My QFI course was with 4 Sqdn at RAF Kemble (now Cotswold Airport) on the Folland Gnat. As there was no accomodation at Kemble, morning and evening transport was provided back and forth to RAF Little Rissington, some 30mins away.

At Kemble, the next door hangar and Flight Line was the home of the only other operational flying unit at Kemble – the Red Arrows.

When not course flying I took several opportunities to fly in one of the Arrows back seats and enjoyed the camaraderie. To the extent that I gave them the nickname ‘Crimson Crabs’ and to uphold the Navy end (I was the only Navy officer at Kemble), I took every opportunity to ‘broadcast’ the name when airborne! Of course, the Arrows reciprocated by endlessly asking the tower if the ‘Fishhead’ was airborne.

A few months later, the phone rang in my office at Leuchars. “JD, the Arrows are planning a Dining-In Night at Rissington and wonder if you’d like to fly down and join us?”

Well, no question about it – you bet I would! But what could I do to ‘enhance’ the Navy tradition! Well, after a bit of thought the answer was obvious and a few phone calls later a cunning plan slowly evolved. I needed the assistance of someone at Rissington and luckily I knew the very Baldrick character who had no doubts he could beg, borrow or steal a small truck from the motor pool for a few hours on the Friday, the day before the dinner.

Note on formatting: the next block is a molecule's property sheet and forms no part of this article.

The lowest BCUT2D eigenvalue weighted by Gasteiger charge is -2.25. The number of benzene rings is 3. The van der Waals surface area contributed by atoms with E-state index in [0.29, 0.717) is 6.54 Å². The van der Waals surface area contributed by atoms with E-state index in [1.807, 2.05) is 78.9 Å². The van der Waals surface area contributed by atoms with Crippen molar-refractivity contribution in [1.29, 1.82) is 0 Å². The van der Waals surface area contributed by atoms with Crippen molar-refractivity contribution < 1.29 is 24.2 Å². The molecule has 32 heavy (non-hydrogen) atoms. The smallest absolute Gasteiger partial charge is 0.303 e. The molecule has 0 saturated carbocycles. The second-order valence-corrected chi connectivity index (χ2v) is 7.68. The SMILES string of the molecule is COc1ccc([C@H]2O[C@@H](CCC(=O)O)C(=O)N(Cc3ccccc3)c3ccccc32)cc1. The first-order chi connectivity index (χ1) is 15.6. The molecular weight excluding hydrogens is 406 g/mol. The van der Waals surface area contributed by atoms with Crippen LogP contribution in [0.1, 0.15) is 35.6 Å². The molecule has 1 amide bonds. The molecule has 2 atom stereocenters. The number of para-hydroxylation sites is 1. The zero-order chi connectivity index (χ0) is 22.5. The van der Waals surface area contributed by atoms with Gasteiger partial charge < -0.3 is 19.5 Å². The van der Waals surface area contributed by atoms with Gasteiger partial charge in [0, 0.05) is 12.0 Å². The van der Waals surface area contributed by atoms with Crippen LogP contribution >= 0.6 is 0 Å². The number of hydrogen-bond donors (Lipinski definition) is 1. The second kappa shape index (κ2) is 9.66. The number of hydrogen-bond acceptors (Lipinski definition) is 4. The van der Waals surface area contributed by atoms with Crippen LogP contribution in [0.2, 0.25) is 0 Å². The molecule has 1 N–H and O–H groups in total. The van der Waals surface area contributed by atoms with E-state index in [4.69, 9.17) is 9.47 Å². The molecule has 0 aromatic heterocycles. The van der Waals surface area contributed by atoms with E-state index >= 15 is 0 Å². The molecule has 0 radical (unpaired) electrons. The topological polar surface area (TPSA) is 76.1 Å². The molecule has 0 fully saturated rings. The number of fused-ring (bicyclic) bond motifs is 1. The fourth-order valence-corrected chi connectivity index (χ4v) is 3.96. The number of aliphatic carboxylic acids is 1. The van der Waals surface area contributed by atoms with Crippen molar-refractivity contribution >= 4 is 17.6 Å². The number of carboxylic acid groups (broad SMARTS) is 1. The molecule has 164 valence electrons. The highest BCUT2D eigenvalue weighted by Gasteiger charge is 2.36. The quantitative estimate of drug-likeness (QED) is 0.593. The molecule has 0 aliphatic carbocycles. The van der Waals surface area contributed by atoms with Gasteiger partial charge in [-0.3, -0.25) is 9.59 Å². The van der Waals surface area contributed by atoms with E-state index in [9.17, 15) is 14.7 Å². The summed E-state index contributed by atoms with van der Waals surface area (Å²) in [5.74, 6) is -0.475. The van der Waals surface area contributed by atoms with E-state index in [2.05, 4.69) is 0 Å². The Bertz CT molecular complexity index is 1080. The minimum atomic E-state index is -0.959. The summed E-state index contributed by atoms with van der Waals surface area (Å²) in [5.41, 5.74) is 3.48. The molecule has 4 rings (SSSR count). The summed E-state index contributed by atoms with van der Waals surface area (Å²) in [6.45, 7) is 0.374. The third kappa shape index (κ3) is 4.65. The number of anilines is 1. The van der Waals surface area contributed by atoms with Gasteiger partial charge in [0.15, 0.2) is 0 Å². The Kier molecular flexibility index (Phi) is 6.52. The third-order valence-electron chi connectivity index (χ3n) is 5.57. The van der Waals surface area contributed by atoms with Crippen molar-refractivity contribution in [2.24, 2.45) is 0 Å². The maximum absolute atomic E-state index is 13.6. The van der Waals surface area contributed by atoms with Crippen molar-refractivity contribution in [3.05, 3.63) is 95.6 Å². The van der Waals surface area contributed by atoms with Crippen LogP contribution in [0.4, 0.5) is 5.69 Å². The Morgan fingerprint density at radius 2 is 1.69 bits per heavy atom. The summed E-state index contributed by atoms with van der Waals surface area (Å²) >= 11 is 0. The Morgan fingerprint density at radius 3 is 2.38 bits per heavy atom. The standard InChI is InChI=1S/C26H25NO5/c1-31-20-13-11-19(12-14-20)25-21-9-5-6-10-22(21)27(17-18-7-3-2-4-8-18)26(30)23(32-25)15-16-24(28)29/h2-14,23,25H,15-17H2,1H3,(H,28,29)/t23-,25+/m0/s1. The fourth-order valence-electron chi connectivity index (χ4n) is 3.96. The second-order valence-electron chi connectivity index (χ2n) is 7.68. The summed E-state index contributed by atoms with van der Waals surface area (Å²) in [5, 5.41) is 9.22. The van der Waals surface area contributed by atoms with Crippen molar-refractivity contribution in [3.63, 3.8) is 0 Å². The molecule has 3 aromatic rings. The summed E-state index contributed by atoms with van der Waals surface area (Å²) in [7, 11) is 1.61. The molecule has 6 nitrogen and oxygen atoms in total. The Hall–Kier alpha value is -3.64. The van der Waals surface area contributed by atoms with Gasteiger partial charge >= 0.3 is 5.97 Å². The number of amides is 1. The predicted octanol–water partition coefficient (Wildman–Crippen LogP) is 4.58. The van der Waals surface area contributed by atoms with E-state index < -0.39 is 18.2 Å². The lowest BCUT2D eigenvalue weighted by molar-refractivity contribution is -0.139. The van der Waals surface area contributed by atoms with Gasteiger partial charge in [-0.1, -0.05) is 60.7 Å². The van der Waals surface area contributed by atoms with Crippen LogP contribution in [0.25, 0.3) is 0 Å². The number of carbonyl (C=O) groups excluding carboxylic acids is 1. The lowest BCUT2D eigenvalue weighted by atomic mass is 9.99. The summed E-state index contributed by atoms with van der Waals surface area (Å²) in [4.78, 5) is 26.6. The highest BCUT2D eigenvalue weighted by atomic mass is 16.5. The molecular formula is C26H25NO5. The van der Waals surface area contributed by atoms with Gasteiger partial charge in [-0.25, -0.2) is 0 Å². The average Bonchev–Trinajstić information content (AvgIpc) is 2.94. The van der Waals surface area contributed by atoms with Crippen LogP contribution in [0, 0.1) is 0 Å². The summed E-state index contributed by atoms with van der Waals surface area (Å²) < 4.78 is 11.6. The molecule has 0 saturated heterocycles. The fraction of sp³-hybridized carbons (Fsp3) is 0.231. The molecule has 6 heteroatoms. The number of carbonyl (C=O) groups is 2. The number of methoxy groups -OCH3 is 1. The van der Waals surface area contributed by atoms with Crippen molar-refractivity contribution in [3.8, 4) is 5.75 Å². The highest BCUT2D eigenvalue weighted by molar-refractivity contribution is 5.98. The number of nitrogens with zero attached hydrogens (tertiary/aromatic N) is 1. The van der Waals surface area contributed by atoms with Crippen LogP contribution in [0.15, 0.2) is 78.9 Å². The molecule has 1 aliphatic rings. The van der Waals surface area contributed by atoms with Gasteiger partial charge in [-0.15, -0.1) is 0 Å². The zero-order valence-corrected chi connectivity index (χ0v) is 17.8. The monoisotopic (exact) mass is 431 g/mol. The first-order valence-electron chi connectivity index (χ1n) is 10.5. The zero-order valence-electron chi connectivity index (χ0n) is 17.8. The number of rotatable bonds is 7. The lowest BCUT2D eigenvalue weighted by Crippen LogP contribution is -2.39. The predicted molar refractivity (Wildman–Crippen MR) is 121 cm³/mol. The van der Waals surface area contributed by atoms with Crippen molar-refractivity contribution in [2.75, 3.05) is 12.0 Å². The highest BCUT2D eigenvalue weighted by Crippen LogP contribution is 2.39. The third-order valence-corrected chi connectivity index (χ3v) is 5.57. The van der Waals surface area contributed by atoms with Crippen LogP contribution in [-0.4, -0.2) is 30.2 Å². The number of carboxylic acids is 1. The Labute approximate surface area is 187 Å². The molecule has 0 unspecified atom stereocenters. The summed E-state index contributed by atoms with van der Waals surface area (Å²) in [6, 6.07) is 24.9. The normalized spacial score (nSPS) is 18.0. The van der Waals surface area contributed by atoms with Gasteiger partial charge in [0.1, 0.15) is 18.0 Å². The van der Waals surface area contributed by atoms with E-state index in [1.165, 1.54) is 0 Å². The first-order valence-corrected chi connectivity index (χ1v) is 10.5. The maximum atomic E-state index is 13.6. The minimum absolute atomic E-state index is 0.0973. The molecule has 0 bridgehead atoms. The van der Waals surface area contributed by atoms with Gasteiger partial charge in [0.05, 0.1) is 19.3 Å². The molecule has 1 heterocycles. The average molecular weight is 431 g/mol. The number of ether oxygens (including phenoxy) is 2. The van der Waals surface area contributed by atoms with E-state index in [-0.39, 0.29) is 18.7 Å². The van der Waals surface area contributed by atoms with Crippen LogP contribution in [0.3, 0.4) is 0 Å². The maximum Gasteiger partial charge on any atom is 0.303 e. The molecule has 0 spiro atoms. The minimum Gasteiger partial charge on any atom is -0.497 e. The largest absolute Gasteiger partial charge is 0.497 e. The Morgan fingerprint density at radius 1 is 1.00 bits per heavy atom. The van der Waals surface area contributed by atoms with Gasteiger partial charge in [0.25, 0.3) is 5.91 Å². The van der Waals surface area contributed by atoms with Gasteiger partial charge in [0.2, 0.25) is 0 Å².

On the Friday I flew an F-4 from Leuchars to Kemble and jumped on the 4 Sqdn evening transport to Rissington. ‘Baldrick’ was waiting and we quickly put an ‘Out of Order’ sign on a shower stall in the Officers Mess and awaited the arrival of the truck carrying a consignment from a couple of fishing boat skippers at Chepstow. Crabs that were normally thrown overboard.

Painting the crabs a crimson red continued long into the night. Just before dinner the following evening, I made sure the two windows I had earmarked were off the latch so the two ‘erks’ I had paid a fiver to each could open the windows from the outside and after the loyal toast shovel in the Royal Navy’s contribution to the after dinner speeches.

The guys on the team thought the Crimson Crabs scurrying around the Dining Room floor a hoot. Unfortunately this was not shared by the Wg Cdr President of the Mess Committee who invited me to the Ante-Room where he made his view quite clear on the conduct he expected from a Mess guest! Fair enough, I suppose I half expected it, but the Wing Co’s words didn’t amount to much as by now we were surrounded by congratulating team members who reminded him that nothing the Navy got up to at mess dinners should surprise him and if he was lucky his car wouldn’t end up on the Mess roof!

Fleet Air Arm veteran John Dixon